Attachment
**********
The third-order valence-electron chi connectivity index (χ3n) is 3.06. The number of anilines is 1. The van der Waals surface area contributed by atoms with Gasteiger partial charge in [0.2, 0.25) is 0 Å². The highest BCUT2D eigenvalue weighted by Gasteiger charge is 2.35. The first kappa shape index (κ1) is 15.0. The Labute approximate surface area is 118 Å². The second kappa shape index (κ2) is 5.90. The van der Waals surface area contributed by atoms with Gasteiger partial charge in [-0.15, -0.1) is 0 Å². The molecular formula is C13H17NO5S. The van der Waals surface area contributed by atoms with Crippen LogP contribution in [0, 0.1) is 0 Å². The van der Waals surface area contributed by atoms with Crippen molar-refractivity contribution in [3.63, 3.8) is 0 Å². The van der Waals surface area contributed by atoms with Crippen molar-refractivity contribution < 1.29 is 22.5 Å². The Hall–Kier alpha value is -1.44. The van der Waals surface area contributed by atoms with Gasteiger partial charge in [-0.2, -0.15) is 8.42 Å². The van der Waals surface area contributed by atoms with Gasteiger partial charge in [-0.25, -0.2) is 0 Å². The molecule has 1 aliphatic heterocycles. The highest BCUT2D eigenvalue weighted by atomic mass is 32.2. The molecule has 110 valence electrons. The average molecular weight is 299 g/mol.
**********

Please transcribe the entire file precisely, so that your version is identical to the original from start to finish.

The third-order valence-electron chi connectivity index (χ3n) is 3.06. The number of anilines is 1. The van der Waals surface area contributed by atoms with Gasteiger partial charge in [0.2, 0.25) is 0 Å². The highest BCUT2D eigenvalue weighted by Gasteiger charge is 2.35. The first kappa shape index (κ1) is 15.0. The Labute approximate surface area is 118 Å². The second kappa shape index (κ2) is 5.90. The van der Waals surface area contributed by atoms with Gasteiger partial charge in [-0.15, -0.1) is 0 Å². The molecular formula is C13H17NO5S. The van der Waals surface area contributed by atoms with Crippen LogP contribution in [0, 0.1) is 0 Å². The van der Waals surface area contributed by atoms with Crippen molar-refractivity contribution in [3.63, 3.8) is 0 Å². The van der Waals surface area contributed by atoms with Crippen molar-refractivity contribution < 1.29 is 22.5 Å². The Hall–Kier alpha value is -1.44. The van der Waals surface area contributed by atoms with Gasteiger partial charge in [-0.2, -0.15) is 8.42 Å². The van der Waals surface area contributed by atoms with Gasteiger partial charge in [-0.25, -0.2) is 0 Å². The molecule has 1 aliphatic heterocycles. The highest BCUT2D eigenvalue weighted by atomic mass is 32.2. The molecule has 110 valence electrons. The average molecular weight is 299 g/mol.